A Magical Gift for Those with Dementia

A Magical Gift for Those with Dementia

Painting, gardening, tapping to the beat of the music, decorating a cake—all activities our memory care residents at Arbor Place enjoyed in their younger days. Today, thanks to a new therapeutic game system, they can interact with those familiar experiences in a safe environment that encourages physical, social and cognitive engagement.

The Tovertafel is an innovative game console designed for use in dementia care settings and was installed in Arbor Place this past November. Meth-Wick is one of the first senior living communities in Iowa to implement the device.

Meaning “magic table” in Dutch, the Tovertafel is a box mounted on the ceiling that holds a projector, hardware, and infrared sensors. It projects colorful animations onto a table below, while the sensors pick up even the slightest hand movements. This combination allows users with cognitive challenges to interact with the moving graphics—from cracking an egg to making a cake or growing a plant in the garden, just by touching the images on the table.

The games are designed to entertain, but the primary goal of the system is therapeutic. Developed in 2015 in Holland by a medical technology company, studies have shown that the interactive console stimulates the brain, reduces sadness and apathy, promotes social interaction, and increases dexterity and mobility.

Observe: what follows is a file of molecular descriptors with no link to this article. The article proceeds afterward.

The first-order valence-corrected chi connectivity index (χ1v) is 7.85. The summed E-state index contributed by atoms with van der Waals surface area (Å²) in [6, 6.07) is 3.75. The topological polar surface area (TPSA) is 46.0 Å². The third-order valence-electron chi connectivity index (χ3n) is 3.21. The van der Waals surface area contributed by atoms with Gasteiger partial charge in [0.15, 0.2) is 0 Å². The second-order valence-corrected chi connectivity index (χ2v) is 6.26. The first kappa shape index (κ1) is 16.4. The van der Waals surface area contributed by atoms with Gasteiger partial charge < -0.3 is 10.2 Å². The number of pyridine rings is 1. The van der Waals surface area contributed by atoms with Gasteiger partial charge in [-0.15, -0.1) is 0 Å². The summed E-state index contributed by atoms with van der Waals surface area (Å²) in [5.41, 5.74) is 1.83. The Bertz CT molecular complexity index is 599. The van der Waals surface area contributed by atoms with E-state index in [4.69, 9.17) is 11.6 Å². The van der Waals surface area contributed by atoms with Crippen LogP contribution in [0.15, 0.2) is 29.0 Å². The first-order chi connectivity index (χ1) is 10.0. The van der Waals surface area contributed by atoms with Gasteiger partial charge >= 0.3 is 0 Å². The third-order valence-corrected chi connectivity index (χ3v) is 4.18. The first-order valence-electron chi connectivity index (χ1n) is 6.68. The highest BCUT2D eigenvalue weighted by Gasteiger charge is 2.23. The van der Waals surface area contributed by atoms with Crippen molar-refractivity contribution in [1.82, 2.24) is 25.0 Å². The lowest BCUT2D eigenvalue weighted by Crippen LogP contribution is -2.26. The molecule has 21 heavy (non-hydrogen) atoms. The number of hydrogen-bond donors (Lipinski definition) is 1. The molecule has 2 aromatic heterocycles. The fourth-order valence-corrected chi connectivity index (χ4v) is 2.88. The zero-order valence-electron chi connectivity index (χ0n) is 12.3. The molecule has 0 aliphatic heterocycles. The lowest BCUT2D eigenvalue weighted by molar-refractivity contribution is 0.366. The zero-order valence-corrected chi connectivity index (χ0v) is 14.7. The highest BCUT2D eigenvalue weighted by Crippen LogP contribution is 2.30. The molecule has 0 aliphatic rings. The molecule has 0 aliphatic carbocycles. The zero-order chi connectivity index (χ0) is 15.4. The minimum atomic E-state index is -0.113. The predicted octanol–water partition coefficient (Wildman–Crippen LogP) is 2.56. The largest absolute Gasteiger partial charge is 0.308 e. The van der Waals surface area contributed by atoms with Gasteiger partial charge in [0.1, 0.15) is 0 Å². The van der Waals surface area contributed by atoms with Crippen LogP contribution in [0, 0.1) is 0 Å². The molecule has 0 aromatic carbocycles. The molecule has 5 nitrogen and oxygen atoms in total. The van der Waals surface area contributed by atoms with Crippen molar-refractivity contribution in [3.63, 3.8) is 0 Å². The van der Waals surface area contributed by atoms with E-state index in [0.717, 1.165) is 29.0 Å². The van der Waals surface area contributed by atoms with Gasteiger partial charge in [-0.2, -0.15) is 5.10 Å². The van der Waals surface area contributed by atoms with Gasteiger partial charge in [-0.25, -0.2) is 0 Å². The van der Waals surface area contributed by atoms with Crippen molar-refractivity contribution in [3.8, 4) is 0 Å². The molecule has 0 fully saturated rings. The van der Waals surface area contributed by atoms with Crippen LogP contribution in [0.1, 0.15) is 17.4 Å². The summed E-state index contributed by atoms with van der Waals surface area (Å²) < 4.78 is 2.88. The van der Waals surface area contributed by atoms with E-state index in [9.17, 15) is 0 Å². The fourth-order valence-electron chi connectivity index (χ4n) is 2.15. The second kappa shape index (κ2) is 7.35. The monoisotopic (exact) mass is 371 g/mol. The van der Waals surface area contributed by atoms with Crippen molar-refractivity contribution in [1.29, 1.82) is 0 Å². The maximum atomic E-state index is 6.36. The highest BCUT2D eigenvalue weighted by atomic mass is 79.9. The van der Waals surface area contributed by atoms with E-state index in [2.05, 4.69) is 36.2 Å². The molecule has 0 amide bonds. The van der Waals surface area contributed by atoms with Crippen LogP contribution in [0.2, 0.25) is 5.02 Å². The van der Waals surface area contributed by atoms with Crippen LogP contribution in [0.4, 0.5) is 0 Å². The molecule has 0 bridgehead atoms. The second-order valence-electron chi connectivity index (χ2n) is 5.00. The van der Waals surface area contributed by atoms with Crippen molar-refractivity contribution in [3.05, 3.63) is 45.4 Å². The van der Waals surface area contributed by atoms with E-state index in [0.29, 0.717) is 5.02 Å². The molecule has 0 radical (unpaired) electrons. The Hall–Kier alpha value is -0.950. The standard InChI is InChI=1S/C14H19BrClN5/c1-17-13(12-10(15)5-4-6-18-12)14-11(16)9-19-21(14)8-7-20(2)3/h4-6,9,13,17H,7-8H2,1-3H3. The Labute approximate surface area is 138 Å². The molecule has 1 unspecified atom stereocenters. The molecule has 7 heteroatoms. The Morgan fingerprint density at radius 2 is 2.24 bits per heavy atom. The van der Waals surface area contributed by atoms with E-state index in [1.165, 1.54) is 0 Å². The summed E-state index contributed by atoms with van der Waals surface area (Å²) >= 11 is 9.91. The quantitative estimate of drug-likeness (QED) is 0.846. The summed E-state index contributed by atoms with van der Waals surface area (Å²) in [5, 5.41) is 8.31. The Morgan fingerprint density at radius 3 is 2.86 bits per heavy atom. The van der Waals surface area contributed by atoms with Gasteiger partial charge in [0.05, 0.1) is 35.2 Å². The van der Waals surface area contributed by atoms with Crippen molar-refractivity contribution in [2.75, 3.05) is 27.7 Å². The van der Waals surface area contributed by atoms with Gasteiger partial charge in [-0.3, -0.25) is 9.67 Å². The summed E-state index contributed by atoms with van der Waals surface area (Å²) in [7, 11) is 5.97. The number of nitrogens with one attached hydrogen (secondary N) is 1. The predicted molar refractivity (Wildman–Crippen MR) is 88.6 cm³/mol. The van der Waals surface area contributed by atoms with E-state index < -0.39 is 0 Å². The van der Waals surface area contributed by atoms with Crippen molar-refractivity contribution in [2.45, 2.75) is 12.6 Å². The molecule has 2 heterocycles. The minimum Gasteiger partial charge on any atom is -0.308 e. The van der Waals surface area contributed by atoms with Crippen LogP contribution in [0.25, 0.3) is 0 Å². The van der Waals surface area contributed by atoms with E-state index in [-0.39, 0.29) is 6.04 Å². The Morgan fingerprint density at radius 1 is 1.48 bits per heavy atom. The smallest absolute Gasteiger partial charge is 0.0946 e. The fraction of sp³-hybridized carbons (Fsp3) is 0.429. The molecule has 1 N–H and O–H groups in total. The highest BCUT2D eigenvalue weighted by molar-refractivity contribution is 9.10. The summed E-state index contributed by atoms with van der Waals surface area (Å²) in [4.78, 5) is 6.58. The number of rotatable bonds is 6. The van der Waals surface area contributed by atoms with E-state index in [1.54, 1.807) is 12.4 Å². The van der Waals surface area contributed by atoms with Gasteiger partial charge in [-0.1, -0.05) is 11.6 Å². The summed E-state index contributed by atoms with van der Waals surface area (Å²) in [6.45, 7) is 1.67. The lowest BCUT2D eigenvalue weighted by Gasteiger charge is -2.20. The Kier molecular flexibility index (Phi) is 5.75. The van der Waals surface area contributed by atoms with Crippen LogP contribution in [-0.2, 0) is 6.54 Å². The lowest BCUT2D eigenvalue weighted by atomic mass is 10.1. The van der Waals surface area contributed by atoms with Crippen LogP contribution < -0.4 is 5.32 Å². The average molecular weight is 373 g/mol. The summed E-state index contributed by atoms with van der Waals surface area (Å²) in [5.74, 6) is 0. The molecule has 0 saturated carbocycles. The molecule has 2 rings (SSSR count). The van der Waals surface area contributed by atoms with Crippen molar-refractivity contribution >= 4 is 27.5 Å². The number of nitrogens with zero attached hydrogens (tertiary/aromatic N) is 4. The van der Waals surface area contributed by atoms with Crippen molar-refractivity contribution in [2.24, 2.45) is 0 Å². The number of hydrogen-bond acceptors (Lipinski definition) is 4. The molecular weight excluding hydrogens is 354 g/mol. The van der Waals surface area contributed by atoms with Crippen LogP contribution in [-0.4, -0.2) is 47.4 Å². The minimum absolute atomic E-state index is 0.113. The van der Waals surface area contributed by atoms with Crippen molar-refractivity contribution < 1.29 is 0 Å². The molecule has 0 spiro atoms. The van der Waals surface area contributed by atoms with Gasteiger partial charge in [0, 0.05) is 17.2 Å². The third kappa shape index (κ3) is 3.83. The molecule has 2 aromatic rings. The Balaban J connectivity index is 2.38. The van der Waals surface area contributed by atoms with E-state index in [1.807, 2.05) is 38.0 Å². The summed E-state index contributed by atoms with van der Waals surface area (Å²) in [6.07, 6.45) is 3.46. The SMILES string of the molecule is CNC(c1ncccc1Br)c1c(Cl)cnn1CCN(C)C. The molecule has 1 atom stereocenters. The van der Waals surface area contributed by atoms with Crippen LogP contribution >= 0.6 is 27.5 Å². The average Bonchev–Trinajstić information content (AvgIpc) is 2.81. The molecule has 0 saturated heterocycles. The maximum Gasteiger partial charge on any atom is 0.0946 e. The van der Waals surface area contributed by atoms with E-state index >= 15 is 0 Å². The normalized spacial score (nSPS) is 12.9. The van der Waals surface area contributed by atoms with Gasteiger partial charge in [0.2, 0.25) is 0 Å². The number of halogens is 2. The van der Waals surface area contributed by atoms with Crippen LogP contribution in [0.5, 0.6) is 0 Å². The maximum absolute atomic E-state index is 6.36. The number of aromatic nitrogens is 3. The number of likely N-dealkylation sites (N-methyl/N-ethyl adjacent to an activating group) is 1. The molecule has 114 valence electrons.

Eryn Cronbaugh, Meth-Wick’s Director of Wellness and Recreation, says the Tovertafel is used in many different capacities.

“We use it in a group setting as well as in a 1:1 program if a particular resident is anxious or needs engagement,” said Cronbaugh.  “We also have family members who use it when they visit their loved one. It’s a great tool for family members. Sometimes, it can be difficult to have a conversation with a loved one who has dementia. This gives the families another option for spending quality time together.”



The console is connected to a website, so games are automatically updated by the manufacturer to offer residents new challenges. Each game also has different levels to make it enjoyable for a range of abilities.

“I think the most exciting thing about it is the ability for people to experience high levels of success with the games,” says Cronbaugh. “It can be frustrating for a person with dementia to learn something new or remember rules to a game or complete multiple tasks. The Tovertafel is set up for residents to be successful, even while playing the same game with someone who has different abilities.”

Cronbaugh says the goal is to add Tovertafel units to more Meth-Wick buildings for residents to enjoy.

“We have applied and are hoping for grant funding to add a Tovertafel to the Nesetril Neighborhood at The Woodlands,” said Cronbaugh. “There are so many benefits for our residents and our caregivers, we would love to eventually have one in all three neighborhoods at The Woodlands as well.”